One popular idea is a doctrine of “equivalence.” If a cyber attack produces death, damage, or some kind of economic or commercial disruption equivalent to what might be wrought by a military attack, it could be considered an act of war and a candidate for military retaliation. As one military official told the WSJ: “If you shut down our power grid, maybe we will put a missile down one of your smokestacks.”

It sounds a bit subjective, but so these things go. The current international system of meting out retaliation and justifying military action is based on a patchwork system of international treaties, some dating back decades, as well as a code of (somewhat)mutually agreed upon international practices and methods. The DoD is heading into uncharted territory from an international framework standpoint, as nothing exists in these earlier treaties and agreements that applies to the digital perils of the 21st century.

That leaves a lot of room for uncertainty, but what is absolutely certain is the role cyber warfare will play in global conflicts going forward. The British Ministry of Defense announced just this week that it is placing cyber attacks on equal standing with other military conflicts, and that “cyber troops” will deploy with conventional forces in the field and elsewhere to defend critical networks. In that sense, the age of the true cyber warrior is just getting underway.

[Wall Street Journal, BBC]

August 25 2010

15:58

Pentagon: 2008 Cyber Breach, Considered the Biggest Ever, Was Caused By a Simple Flash Drive

In the first on-the-record, official recognition that a foreign intelligence agency infiltrated sensitive U.S. military CentCom networks in 2008, Deputy Defense Secretary William J. Lynn III has revealed the source of the attack. And it was -- drumroll please -- a flash drive. A simple flash drive inserted into a military laptop at a location in the Middle East allowed malicious code to install and conceal itself on both classified and unclassified servers, opening them to foreign control.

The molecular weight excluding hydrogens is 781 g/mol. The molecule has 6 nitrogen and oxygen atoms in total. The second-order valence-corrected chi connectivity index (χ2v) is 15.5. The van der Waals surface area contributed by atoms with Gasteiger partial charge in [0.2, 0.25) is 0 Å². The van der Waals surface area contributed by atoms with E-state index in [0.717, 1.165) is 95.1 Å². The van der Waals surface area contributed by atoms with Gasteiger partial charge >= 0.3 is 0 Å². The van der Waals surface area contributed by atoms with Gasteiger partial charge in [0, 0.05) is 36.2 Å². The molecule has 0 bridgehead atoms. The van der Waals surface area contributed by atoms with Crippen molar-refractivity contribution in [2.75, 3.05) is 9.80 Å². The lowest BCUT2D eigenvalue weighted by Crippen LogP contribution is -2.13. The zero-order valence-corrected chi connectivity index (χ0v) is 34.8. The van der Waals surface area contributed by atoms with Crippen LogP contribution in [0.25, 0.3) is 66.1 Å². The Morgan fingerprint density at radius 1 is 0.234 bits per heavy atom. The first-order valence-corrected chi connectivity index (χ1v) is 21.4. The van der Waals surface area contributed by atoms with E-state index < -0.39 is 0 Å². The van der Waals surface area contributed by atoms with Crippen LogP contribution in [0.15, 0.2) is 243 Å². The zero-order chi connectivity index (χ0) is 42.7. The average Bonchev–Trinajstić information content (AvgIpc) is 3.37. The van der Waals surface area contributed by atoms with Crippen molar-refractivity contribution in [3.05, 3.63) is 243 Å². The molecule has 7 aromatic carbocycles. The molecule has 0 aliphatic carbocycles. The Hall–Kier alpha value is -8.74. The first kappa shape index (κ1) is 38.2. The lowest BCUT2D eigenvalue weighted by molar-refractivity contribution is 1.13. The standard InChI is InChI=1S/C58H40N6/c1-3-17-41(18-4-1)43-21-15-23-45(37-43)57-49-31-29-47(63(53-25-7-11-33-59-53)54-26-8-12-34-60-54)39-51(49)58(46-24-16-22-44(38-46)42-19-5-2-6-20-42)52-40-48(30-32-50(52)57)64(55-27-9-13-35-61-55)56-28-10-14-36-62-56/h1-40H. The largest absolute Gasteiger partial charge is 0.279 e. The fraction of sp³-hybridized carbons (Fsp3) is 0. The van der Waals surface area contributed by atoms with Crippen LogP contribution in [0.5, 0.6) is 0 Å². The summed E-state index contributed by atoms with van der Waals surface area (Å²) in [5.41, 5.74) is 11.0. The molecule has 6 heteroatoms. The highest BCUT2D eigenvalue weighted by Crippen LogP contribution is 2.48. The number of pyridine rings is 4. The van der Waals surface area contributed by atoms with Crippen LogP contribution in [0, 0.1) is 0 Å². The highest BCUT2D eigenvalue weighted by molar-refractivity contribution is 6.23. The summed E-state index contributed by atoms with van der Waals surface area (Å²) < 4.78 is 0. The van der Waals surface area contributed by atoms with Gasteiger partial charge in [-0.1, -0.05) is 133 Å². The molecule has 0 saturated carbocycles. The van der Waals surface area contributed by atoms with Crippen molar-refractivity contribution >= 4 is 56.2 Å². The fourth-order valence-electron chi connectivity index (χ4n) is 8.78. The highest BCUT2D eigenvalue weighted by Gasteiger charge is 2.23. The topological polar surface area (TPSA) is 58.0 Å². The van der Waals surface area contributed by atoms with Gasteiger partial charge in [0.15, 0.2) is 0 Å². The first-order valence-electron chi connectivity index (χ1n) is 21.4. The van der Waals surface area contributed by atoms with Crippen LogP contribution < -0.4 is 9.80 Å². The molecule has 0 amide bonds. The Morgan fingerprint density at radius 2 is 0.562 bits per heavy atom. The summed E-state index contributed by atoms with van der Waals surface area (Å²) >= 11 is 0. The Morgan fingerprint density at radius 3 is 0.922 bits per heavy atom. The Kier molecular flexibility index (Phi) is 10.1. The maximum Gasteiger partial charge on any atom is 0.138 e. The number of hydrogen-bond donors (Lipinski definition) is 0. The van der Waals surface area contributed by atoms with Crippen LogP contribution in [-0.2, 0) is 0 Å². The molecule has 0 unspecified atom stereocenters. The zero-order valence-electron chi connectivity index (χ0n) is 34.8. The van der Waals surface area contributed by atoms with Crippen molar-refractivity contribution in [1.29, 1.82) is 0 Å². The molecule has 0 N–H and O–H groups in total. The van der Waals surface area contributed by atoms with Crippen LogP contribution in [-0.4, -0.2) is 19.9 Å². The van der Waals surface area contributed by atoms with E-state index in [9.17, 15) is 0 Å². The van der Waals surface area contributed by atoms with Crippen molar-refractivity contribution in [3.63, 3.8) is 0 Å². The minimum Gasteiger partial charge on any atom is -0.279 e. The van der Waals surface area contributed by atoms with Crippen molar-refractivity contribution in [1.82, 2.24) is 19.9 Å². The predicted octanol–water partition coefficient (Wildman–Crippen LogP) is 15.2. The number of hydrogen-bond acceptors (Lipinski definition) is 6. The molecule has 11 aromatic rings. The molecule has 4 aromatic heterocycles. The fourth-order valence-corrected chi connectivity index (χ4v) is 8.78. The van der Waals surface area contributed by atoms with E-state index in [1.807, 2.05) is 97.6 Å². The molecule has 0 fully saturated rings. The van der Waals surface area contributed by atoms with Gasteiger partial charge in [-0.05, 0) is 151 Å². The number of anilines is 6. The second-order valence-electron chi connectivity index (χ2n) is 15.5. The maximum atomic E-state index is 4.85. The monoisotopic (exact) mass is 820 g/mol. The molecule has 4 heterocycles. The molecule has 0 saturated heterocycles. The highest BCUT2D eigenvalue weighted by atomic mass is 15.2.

The acknowledgement that such a simple process set off such an egregious breach of security highlights not only the danger that cyber threats pose, but just how fragile sensitive systems -- the systems by which America makes war -- can be.

In an article today in Foreign Affairs, Lynn presents new details about the DoD's cyberstrategy as it pertains to seeking out threats within its own networks, and according to the WaPo he asserts that the Pentagon needs to make efforts to protect important industry networks as well. That means defending not only protecting dot-gov and dot-mil networks, but ensuring that private industries providing critical infrastructure are taking the proper steps to secure their own networks.

But what the Pentagon learned the hard way is also a timely reminder for the rest of us as well. Keep in mind that foreign flash drives are something like sailors during Fleet Week -- there's just no way to know where they've been or what they've been, ahem, uploading. Be safe out there.

[Washington Post]

15:58

Pentagon: 2008 Cyber Breach, Considered the Biggest Ever, Was Caused By a Simple Flash Drive

Flash Drives Beware. Andrezadnik via Wikimedia

In the first on-the-record, official recognition that a foreign intelligence agency infiltrated sensitive U.S. military CentCom networks in 2008, Deputy Defense Secretary William J. Lynn III has revealed the source of the attack. And it was -- drumroll please -- a flash drive. A simple flash drive inserted into a military laptop at a location in the Middle East allowed malicious code to install and conceal itself on both classified and unclassified servers, opening them to foreign control.

The acknowledgement that such a simple process set off such an egregious breach of security highlights not only the danger that cyber threats pose, but just how fragile sensitive systems -- the systems by which America makes war -- can be.

In an article today in Foreign Affairs, Lynn presents new details about the DoD's cyberstrategy as it pertains to seeking out threats within its own networks, and according to the WaPo he asserts that the Pentagon needs to make efforts to protect important industry networks as well. That means defending not only protecting dot-gov and dot-mil networks, but ensuring that private industries providing critical infrastructure are taking the proper steps to secure their own networks.

But what the Pentagon learned the hard way is also a timely reminder for the rest of us as well. Keep in mind that foreign flash drives are something like sailors during Fleet Week -- there's just no way to know where they've been or what they've been, ahem, uploading. Be safe out there.

[Washington Post]

July 27 2010

20:36

An Order of Seven Global Cyber-Guardians Now Hold Keys to the Internet

The Keys to the Internet Each smart card contains a portions of the DNSSEC root key, which would be necessary to reboot the Internet as we know it if connections were severed to stem a cyber attack.

You may have heard the rumor that swirled briefly last month about an Internet "kill switch" that could power down the Web in the case of a critical cyber attack. Those rumors turned out to be largely overblown, but it turns out there are now seven individuals out there holding keys to the Internet. In the aftermath of a cataclysmic cyber attack, these members of a "chain of trust" will be responsible for rebooting the Web.